RMDs Return in 2021: What You Need to Know

The COVID-19 pandemic has instigated upheaval and change around the world. The finance sector was not immune to changes brought on by the pandemic; in addition to causing months of market volatility, the pandemic also led to legislation changes relating to Required Minimum Distributions (RMDs). The SECURE Act that was passed in late 2019 included a provision allowing those in “RMD phase” (individuals 72 and older or individuals who inherited an IRA) to skip the required IRA distributions for 2020.

Remember, that RMDs are the minimum amount required to distribute from your IRA – you can always take more out. However, money distributed from an IRA is subject to federal (and possibly state) income taxes depending on where you live. The SECURE Act benefited seniors by allowing them to keep more money invested in a tax-sheltered account for a longer period of time.

The legislation also provided the opportunity for individuals to convert assets into a Roth IRA. Roth Conversions require that the RMD must be met before the conversion of IRA assets. Without having to take RMDs, seniors were able to convert IRA funds (pre-tax) into a Roth IRA (tax-free) easily since their income were artificially low in 2020.

Since RMD requirements were reinstated for 2021, let’s review the basics:

Calculations, Distributions & Timing

To calculate the amount of your RMD each year, the IRS uses the IRA account value (as of 12/31) for the previous year divided by a life expectancy table value determined by the IRS. Assuming that your account value goes up (numerator) and life expectancy factor goes down (denominator), your RMD will likely continue to increase over time.

Remember that distributions from Traditional IRAs are generated from a pre-tax account, so you should work with your custodian or advisor on determining the proper federal and state tax elections for your specific situation. When you distribute your RMD, custodians can automatically withhold federal and state income taxes for you. This helps avoid shocking tax bills when you file your taxes the following year. Depending on your needs, you can simply transfer the distributed funds to your checking or savings account, or you can distribute the money into a taxable brokerage account to reinvest the proceeds.

Failing to distribute the RMD is a significant mistake that many investors have made. Any remaining RMD dollars not distributed out of an IRA by 12/31 could result in a 50% penalty. For example, if you had a $20,000 RMD that was not distributed before calendar year-end, the IRS would impose a $10,000 penalty. The IRS can grant penalty relief if individuals miss their RMD when self-reporting their taxes and take action to correct the mistake. In this instance, taxpayers would file Form 5329 to request relief.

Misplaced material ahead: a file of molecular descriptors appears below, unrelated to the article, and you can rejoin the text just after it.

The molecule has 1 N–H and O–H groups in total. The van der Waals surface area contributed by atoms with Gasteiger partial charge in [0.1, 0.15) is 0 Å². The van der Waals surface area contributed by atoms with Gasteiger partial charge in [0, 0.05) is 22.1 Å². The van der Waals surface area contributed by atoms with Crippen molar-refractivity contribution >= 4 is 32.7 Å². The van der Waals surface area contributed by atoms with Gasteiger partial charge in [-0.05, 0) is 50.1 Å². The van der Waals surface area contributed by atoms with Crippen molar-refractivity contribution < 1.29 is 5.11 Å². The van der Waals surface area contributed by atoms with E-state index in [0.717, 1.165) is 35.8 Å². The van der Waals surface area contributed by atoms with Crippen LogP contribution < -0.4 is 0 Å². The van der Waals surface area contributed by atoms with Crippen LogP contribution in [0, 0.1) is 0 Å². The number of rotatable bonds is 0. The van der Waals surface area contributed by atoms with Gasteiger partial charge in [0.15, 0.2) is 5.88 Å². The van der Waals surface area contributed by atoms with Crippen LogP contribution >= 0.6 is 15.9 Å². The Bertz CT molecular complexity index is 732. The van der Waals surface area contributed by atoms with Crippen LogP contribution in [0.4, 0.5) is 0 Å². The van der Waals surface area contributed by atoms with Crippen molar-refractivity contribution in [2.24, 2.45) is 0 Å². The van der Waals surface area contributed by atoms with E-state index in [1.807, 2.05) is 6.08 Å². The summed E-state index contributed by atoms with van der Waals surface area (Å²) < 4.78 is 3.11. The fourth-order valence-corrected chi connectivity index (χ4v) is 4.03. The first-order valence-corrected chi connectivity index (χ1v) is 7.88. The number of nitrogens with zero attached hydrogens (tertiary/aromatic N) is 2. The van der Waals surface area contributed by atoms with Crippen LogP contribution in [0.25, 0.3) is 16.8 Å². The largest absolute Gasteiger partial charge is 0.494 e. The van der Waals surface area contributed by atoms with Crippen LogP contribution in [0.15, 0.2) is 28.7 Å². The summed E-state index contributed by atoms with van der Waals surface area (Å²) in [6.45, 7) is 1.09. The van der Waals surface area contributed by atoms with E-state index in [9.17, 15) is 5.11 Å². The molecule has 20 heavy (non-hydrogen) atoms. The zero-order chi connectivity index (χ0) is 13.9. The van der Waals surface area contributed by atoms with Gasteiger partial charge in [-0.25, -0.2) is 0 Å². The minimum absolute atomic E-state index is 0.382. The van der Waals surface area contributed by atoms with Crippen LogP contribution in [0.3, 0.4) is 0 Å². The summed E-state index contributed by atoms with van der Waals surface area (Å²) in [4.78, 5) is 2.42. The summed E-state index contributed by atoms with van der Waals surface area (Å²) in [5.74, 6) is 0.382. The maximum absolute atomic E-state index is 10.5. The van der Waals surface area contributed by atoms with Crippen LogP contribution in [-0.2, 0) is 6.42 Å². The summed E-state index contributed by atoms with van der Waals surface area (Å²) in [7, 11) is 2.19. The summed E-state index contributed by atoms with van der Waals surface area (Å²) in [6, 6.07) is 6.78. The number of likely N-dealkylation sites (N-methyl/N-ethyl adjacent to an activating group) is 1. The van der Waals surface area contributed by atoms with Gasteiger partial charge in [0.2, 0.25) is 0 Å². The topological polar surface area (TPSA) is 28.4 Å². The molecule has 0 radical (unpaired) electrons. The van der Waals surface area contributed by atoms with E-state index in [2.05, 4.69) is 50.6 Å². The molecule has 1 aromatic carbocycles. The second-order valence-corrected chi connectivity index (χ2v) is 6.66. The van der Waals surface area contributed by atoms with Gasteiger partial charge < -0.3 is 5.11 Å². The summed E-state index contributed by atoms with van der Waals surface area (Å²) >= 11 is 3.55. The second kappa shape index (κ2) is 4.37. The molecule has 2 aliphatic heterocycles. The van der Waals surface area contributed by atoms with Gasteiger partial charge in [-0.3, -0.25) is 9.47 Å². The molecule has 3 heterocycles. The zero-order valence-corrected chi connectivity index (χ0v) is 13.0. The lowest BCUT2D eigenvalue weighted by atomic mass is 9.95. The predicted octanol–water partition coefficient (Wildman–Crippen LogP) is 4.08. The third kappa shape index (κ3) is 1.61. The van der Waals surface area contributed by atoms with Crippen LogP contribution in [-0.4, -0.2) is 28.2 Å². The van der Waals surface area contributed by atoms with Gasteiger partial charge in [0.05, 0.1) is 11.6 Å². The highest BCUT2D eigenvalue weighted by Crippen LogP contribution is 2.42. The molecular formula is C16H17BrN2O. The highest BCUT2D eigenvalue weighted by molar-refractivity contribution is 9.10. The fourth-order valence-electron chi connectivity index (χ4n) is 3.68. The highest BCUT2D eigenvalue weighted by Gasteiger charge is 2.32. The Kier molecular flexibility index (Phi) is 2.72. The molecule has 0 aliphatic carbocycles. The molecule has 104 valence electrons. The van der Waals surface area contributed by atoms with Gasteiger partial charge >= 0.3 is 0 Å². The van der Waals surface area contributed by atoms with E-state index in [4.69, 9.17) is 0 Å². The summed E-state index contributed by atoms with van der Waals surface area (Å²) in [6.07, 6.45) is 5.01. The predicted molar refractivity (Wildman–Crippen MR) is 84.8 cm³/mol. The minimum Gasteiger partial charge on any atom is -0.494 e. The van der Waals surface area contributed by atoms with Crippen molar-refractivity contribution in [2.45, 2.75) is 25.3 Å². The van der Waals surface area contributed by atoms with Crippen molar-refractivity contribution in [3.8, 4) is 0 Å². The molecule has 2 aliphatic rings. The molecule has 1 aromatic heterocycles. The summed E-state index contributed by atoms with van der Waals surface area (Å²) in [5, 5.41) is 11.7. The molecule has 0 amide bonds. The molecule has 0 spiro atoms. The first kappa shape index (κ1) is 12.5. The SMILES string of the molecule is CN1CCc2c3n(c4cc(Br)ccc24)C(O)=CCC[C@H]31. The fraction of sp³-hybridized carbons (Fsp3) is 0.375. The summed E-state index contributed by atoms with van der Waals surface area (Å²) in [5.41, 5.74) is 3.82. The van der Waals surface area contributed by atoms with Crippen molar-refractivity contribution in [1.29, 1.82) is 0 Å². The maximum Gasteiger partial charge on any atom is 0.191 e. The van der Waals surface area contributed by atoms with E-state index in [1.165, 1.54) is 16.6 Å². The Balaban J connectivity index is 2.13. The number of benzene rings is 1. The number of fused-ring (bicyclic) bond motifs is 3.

Individuals have the entire calendar year to distribute the RMD from an IRA. The one exception to the distribution timeframe is for the first RMD: in the year you turn 72, you actually have until the following April to distribute the money. (For example: if you turn 72 in June 2021, you have until April 2022 to distribute the RMD for 2021.) It is important to note that if you decide to wait to take your first RMD until in 2022, you will still be required to make RMDs in 2022. This may create a larger tax burden, so talk with your financial advisor about the first year you expect to receive your first RMD.

Charitable Distributions

Philanthropic investors should consider giving directly to charity from an IRA. A Qualified Charitable Distribution (QCD) allows you to give directly to charity tax-free. In order to count as a QCD, the charity must be a 501(c)(3) organization. If donors give to charities that do not have the appropriate tax status, it could cause A LOT of problems.

To be eligible to make QCDs, you must be at least 70 ½ years old. These contributions cannot exceed more than $100,000 per year.

Many custodians give investors an option to write checks from their IRA. This helps individuals streamline their giving by donating IRA distributions directly to their favorite charities. If donors give to charities that do not have the appropriate tax status, it could cause A LOT of problems.

Note that custodian’s often just report how much money was distributed from an IRA – not whether it was an RMD or QCD. It is always a good idea to keep accurate records and to inform your CPA how much you gave directly to charity to avoid paying taxes on that amount.

Employer-Sponsored Plans

Company retirement plans such as 401(k)s (pre-tax and after-tax) can also be subject to RMDs after plan holders turn 72. There is an exception if you are still employed and you own less than 5% equity of the company. This benefits older workers by allowing their account(s) to grow tax-deferred inside their employer-sponsored plan(s).

Do Roth IRA’s have RMDs?

One of the best ways to avoid RMDs is to consider a Roth IRA. Roth IRAs are funded with after-tax money, grow tax-free, and distributions in retirement years are not taxed. Retirees can avoid large RMDs from IRAs and 401(k)s by converting assets into a Roth IRA over time. Remember, converting pre-tax money into an after-tax (Roth) account does incur income taxes.

Staying up-to-date with current tax law is critical in order to strategize how you manage your money. With the return of RMDs in 2021, we hope this refresher has been helpful. If you have additional questions on this topic, please see our “Contact” tab to connect with one of our advisors at Taylor Hoffman.

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Taylor Hoffman is not a law firm, and the information contained herein should not be construed as legal advice. Rather the contents included are a reflection of the view and opinions of the author. There is no guarantee that the information provided fits every situation, and individuals should consult their attorney for more specifics.